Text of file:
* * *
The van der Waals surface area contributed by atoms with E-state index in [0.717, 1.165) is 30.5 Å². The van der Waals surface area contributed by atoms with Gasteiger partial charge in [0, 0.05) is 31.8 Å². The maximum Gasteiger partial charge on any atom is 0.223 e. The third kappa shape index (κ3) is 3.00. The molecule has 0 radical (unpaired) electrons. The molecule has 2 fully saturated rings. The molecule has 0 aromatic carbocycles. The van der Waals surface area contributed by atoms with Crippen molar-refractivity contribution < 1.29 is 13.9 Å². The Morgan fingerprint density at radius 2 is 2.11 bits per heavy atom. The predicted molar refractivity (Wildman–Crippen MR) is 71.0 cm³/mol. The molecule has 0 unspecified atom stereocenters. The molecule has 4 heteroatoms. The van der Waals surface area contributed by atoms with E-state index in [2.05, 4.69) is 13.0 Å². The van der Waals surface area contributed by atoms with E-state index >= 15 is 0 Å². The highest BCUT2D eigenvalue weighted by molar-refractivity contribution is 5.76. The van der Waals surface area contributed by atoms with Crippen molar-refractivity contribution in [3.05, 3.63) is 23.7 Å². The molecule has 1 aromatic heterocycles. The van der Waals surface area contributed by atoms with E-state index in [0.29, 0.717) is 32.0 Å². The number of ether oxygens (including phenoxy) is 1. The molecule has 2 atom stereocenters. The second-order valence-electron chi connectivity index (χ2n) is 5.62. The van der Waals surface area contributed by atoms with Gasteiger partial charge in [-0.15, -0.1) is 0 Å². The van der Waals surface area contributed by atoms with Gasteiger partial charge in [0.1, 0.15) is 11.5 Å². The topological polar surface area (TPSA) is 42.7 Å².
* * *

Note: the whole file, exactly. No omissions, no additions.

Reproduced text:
The van der Waals surface area contributed by atoms with E-state index in [0.717, 1.165) is 30.5 Å². The van der Waals surface area contributed by atoms with Gasteiger partial charge in [0, 0.05) is 31.8 Å². The maximum Gasteiger partial charge on any atom is 0.223 e. The third kappa shape index (κ3) is 3.00. The molecule has 0 radical (unpaired) electrons. The molecule has 2 fully saturated rings. The molecule has 0 aromatic carbocycles. The van der Waals surface area contributed by atoms with Crippen molar-refractivity contribution < 1.29 is 13.9 Å². The Morgan fingerprint density at radius 2 is 2.11 bits per heavy atom. The predicted molar refractivity (Wildman–Crippen MR) is 71.0 cm³/mol. The molecule has 0 unspecified atom stereocenters. The molecule has 4 heteroatoms. The van der Waals surface area contributed by atoms with E-state index in [2.05, 4.69) is 13.0 Å². The van der Waals surface area contributed by atoms with E-state index >= 15 is 0 Å². The highest BCUT2D eigenvalue weighted by molar-refractivity contribution is 5.76. The van der Waals surface area contributed by atoms with Crippen molar-refractivity contribution in [3.05, 3.63) is 23.7 Å². The molecule has 1 aromatic heterocycles. The van der Waals surface area contributed by atoms with E-state index in [0.29, 0.717) is 32.0 Å². The number of ether oxygens (including phenoxy) is 1. The molecule has 2 atom stereocenters. The second-order valence-electron chi connectivity index (χ2n) is 5.62. The van der Waals surface area contributed by atoms with Gasteiger partial charge in [-0.15, -0.1) is 0 Å². The van der Waals surface area contributed by atoms with Gasteiger partial charge in [0.1, 0.15) is 11.5 Å². The topological polar surface area (TPSA) is 42.7 Å².